Keep in mind that the future results of your new tattoo depend on persistently following the guidelines of tattoo aftercare. It may be tedious, but it is a necessary step.
 

Showering, Hot Tubs and Swimming

It is totally OK for you to get wet and shower. However, submerging a tattoo in a bath or a hot tub can cause serious damage and can be detrimental to your body art. Avoid submerging in water and swimming for at least 2-3 weeks. This is very crucial and many people often forget this, causing their entire tattoo aftercare to go by the wayside.
 

Scabbing and Sun Damage

A few days after getting a tattoo, peeling and a little scabbing is not uncommon. Excessive scabbing is usually the mark of a poor tattoo, but a little bit is normal. Just be sure to apply a moist, warm compress to the scabs for a few minutes 3 times a day. DO NOT peel off the scabs by yourself. By peeling the scabs you are damaging the nearly healed tattoo, and no tattoo aftercare procedure will be able to help you.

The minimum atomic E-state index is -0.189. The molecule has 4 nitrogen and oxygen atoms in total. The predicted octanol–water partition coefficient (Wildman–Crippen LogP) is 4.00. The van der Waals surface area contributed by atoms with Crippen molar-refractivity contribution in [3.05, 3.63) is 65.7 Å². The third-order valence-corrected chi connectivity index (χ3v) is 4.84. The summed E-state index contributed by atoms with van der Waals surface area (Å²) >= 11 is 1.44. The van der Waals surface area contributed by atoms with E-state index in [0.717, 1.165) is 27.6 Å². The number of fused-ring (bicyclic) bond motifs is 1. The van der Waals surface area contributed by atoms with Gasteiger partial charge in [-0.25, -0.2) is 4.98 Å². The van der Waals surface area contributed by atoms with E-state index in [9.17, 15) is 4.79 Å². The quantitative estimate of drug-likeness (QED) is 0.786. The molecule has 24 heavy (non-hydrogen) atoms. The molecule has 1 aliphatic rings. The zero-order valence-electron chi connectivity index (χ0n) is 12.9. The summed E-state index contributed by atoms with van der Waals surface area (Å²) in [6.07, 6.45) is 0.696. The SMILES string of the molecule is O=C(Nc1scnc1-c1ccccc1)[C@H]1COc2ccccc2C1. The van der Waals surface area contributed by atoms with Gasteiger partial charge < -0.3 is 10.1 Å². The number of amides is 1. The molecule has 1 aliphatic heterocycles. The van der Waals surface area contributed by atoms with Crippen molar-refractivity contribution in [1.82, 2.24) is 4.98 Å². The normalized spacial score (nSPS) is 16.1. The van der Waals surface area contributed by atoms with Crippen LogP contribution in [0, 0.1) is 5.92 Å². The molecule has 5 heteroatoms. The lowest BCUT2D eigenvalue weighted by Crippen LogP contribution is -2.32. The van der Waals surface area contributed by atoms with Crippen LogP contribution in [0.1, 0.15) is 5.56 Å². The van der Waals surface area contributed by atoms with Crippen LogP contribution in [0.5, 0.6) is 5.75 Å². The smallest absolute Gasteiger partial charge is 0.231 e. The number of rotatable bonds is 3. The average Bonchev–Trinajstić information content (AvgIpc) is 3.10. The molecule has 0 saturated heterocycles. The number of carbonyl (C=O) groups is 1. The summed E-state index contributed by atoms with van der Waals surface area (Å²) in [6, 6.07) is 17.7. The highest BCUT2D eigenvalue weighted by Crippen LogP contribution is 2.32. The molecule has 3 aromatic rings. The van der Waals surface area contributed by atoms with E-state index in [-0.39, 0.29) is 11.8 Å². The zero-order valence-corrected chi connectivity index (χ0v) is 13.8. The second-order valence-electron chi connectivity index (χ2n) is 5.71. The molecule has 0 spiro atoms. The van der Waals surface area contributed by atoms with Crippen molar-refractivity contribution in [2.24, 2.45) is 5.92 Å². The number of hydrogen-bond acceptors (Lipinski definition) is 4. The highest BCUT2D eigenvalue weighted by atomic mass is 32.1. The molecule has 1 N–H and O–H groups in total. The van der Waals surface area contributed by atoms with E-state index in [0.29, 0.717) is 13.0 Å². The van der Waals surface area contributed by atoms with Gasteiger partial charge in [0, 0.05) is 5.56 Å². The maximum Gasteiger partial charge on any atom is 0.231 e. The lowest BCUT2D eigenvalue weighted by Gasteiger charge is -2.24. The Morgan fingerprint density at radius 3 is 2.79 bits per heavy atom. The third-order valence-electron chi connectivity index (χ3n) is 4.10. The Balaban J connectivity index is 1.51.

If your skin itches slap it. If it peels then put lotion on it. Whatever you do, make sure to let the wound heal by itself. After your skin has healed it is vital to protect it from the sun’s harmful rays. Use a minimum of SPF 30 sun block to keep your tattoo vibrant and colorful.
 
To find more information about tattoo aftercare check out this article and be sure to click the link for more aftercare tips with an instructional video from a professional artist.